|An angel in Chichester|
Last month we were attending a wedding in France, one of DH's cousins.
The groom came in first, his mother holding his arm. Then the bride and her father. DH pointed out to me that the groom was crying and I nearly cried too!
The couple talked about their wish to have a family and the priest centered his address around children too, while our two youngest ran up and down the side of the church!
And it felt so poignant to consider this young couple, happy and insouciant. Friends and family surrounded them, some only too aware that the words 'for better or worse' are not just words but the reality of life.
It's really when we start a family that we loose the last remnants of insouciance from our childhood, isn't it?
I thought that I would quite like to attend a Saying Goodbye service...
DH and I are both catholic. We used to attend mass in our own village but now we have to go to a bigger church, some ten miles away.
We'd stopped going for a while, after we lost our second son, René.I found i t too hard to stand with people who did not know anything about our boys.I wrote here about how I kept faith in grief. It's always been important for me. It was a special time, for me and my boys, the time spent in church, but how could I be in communion with people who did not know about the most important part of me?!
I found a long time ago that grief came with many ghosts, haunting ideas...
All the boys I have carried died.
But then I had a healthy little boy.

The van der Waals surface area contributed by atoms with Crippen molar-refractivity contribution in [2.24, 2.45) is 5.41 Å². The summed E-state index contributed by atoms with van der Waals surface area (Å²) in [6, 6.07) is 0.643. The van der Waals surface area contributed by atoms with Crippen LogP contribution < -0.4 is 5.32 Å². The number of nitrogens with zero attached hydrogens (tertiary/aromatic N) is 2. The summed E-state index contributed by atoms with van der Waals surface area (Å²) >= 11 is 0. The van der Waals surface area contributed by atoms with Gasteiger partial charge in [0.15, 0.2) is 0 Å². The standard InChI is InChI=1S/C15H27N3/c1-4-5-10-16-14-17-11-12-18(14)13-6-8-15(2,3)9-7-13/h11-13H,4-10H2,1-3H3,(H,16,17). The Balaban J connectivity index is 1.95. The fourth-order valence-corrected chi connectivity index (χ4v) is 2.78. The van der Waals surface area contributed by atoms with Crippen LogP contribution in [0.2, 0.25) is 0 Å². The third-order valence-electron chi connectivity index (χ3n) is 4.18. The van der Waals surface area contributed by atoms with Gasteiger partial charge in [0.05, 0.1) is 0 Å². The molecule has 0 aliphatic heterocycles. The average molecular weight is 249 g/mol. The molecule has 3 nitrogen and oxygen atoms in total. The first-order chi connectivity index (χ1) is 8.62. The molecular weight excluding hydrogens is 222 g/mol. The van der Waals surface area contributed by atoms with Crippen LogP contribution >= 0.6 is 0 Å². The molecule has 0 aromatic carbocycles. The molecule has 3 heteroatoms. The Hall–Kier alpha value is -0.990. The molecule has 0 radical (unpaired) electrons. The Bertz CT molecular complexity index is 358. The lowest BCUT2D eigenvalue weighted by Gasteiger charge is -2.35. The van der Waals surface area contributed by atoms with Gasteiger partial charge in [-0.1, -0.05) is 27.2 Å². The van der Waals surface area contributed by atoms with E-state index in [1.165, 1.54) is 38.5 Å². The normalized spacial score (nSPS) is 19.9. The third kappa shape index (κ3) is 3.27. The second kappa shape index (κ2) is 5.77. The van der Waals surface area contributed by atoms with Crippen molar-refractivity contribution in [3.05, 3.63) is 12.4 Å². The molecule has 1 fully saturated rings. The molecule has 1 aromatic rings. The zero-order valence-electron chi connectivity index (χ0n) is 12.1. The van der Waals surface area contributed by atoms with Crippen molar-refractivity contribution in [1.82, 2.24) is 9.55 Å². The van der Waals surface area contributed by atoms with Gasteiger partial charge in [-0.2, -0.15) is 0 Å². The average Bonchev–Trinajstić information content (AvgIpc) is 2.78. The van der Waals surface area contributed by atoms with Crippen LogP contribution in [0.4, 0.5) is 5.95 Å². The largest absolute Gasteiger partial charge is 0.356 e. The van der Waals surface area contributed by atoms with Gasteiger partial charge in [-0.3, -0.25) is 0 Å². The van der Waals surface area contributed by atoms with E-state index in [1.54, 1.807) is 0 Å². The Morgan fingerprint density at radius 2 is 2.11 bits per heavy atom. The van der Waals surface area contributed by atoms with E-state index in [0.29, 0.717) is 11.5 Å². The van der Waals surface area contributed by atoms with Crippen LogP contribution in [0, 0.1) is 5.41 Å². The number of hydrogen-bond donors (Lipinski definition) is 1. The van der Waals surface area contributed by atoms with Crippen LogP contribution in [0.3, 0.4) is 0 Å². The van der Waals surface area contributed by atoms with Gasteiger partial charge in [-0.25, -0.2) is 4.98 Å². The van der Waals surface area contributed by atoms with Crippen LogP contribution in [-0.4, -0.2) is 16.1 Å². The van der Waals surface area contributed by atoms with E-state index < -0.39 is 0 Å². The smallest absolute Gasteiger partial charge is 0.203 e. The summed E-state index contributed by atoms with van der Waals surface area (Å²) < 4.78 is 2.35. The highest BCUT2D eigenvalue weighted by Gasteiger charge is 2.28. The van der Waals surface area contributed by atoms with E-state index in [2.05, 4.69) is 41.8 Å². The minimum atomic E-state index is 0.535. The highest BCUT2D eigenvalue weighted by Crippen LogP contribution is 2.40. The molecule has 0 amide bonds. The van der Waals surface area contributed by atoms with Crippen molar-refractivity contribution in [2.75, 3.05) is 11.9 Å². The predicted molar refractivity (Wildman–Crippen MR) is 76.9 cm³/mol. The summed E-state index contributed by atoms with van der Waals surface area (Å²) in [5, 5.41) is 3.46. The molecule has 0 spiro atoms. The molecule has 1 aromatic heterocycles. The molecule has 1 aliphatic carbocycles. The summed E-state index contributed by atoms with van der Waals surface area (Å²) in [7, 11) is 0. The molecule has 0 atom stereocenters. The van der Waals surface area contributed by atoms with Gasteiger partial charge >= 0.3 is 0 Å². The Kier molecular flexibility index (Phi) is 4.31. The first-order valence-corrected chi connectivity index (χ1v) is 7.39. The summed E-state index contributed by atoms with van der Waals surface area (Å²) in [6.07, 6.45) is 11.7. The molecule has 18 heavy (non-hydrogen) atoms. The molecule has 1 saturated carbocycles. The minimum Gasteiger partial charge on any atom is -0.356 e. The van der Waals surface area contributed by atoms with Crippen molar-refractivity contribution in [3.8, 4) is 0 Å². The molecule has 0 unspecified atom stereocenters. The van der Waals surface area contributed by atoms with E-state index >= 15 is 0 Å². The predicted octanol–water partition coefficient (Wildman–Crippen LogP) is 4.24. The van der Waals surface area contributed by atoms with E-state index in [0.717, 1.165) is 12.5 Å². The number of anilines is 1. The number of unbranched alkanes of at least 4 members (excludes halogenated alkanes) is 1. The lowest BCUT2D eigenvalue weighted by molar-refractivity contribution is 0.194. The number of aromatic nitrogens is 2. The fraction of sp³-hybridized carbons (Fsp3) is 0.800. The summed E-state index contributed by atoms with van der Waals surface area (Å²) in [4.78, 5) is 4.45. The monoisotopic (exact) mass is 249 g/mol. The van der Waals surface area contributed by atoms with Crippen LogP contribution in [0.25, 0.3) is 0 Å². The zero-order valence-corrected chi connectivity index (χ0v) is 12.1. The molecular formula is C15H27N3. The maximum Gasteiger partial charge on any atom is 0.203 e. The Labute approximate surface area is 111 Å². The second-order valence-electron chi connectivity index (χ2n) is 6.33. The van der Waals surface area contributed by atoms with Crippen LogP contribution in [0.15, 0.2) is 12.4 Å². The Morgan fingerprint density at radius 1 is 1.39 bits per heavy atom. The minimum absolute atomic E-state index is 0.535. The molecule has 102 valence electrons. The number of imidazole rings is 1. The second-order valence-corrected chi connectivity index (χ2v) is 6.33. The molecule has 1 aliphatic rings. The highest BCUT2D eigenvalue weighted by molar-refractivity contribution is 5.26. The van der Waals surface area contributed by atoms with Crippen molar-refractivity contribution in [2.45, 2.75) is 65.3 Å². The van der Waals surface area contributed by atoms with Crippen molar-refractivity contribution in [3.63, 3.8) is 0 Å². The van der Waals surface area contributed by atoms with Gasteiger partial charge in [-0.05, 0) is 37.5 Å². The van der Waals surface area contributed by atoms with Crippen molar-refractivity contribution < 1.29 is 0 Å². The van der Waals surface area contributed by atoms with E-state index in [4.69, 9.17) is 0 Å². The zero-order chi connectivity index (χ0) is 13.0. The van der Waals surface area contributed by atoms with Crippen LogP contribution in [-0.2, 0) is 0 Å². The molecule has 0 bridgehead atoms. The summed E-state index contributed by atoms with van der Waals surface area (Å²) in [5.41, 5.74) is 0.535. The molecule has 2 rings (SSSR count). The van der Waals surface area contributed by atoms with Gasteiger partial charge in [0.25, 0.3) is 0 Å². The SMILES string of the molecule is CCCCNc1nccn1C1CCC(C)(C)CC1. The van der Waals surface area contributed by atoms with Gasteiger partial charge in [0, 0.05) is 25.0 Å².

They both were born in October. It would be forever the month when they died.
I got pregnant without having planned to and my third little girl was born in October, a beautiful month!
I am the mother of a little boy and nobody knows about it in the whole village. For everyone who sees me I'm not a mother.
I lost another little boy and a whole community knew I had more children than the eye could meet. A whole community was grieving with me and hugging me (almost literally!).
I never held Jean.
I held his brother and it was like holding Jean too.
I will never stand again in a church, thinking about my babies and knowing that everyone around me knew about them.
I stood in Chichester cathedral and thought about my babies, and everyone knew I had lost, everyone knew about them when I rang the bell twice.
So, for me, the Saying Goodbye service might have been about driving another ghost away.
And I hope it helped my daughters, especially DD2. She was only two and a half when her second brother died and it was more difficult for her than for her big sister, I think, because she couldn't talk about it (she wasn't talking much yet).
During the service at Chichester she kept telling me, at the beginning, that it was too sad and that she wanted to go home. But after she'd lit a candle for her brothers she was happy again :)
It's her in the picture!